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- Category: A
- Date Added: 04/11/1965
- Local Authority: Stirling
- Planning Authority: Stirling
- Burgh: Stirling
National Grid Reference
- NGR: NS 79567 93444
- Coordinates: 279567, 693444
William Stirling (Dunblane), architect, 1816-1817, Allan Johnstone, contractor; porch addition, 1859. Classical gentlemen's club. Dominating, tall, 6-stage, square tower with spire flanked by 3-storey, 4-bay curved facades. Ashlar, rusticated and painted at ground. Cill band, eaves band, string course, projecting cills.
E ELEVATION (TOWER): 6-stage divided by moulded cornices, diminishing in height as they rise. Uppermost stage surmounted by circular drum incorporating Tuscan columns and entablature, rising to octagonal ashlar spire topped by cockerel weathervane. External angles of towers splayed. Adjoined porch at ground surmounted by statue of William Wallace, Handyside Ritchie, sculptor; domed ashlar construction with 3 round-arched openings, roll-mouldings and incised lettering carved thistle panels to dome. Fenestration in 1st 4 stages of tower at S and N timber sash and case, blind at ground, round-arched at 4th, 5th stage has clock face. At E is blocked window at 1st floor, stone-mullioned round-headed bipartite at 3rd stage and round-arched window at 4th with clock face in 5th stage.
N ELEVATION: 4 bays, curved elevation, round-headed entrance to left of centre at ground flanked by windows set in round-headed openings. Bay to outer right slightly advanced with shop entrance at ground. Regular fenestration above with slightly smaller windows in bay to outer right.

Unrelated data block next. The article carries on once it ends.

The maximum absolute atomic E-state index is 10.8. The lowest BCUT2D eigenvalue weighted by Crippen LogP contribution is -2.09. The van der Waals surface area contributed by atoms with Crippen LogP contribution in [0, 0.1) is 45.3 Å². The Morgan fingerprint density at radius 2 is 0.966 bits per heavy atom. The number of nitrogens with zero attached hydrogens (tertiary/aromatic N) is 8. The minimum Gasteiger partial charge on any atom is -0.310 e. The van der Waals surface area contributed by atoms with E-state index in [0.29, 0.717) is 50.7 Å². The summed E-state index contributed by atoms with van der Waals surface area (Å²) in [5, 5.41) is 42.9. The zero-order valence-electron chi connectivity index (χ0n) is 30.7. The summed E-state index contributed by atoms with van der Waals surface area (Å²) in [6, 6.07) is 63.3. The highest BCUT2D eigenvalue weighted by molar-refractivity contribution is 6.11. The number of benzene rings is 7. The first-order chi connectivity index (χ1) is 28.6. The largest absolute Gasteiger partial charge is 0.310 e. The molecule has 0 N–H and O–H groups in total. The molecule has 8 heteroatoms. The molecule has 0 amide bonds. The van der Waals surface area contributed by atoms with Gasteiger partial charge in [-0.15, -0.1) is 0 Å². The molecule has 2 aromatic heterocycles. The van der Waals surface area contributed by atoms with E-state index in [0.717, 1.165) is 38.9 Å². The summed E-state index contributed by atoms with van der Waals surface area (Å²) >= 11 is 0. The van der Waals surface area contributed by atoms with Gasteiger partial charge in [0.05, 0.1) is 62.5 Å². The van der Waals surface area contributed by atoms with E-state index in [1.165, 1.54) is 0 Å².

S ELEVATION: 4 bays, curvilinear, entrance in round-headed openings to right of centre flanked by windows in round-headed openings. Bay to left, ashlar with blocked opening. Regular fenestration above with corniced windows at 1st floor.
INTERIOR: spiralling stone stair with decorative iron railings and timber rail. Remainder not seen 1997.
Timber sash and case with small-pane glazing. Grey slates to horse-shoe plan, pitch and platform roof.
Statement of Special Interest
Sited prominently as a terminal feature to King Street, its curved sides leading off into Spittal and Baker Streets behind. The Athenaeum was built on the site of the former meat market. It served originally as a Library and meeting house for the burgh's merchants, with shops at ground.
C McKean STIRLING AND THE TROSSACHS (RIAS 1994), pp36-7 . RCHAMS INVENTORY No 247.
Listing is the way that a building or structure of special architectural or historic interest is recognised by law through the Planning (Listed Buildings and Conservation Areas) (Scotland) Act 1997.
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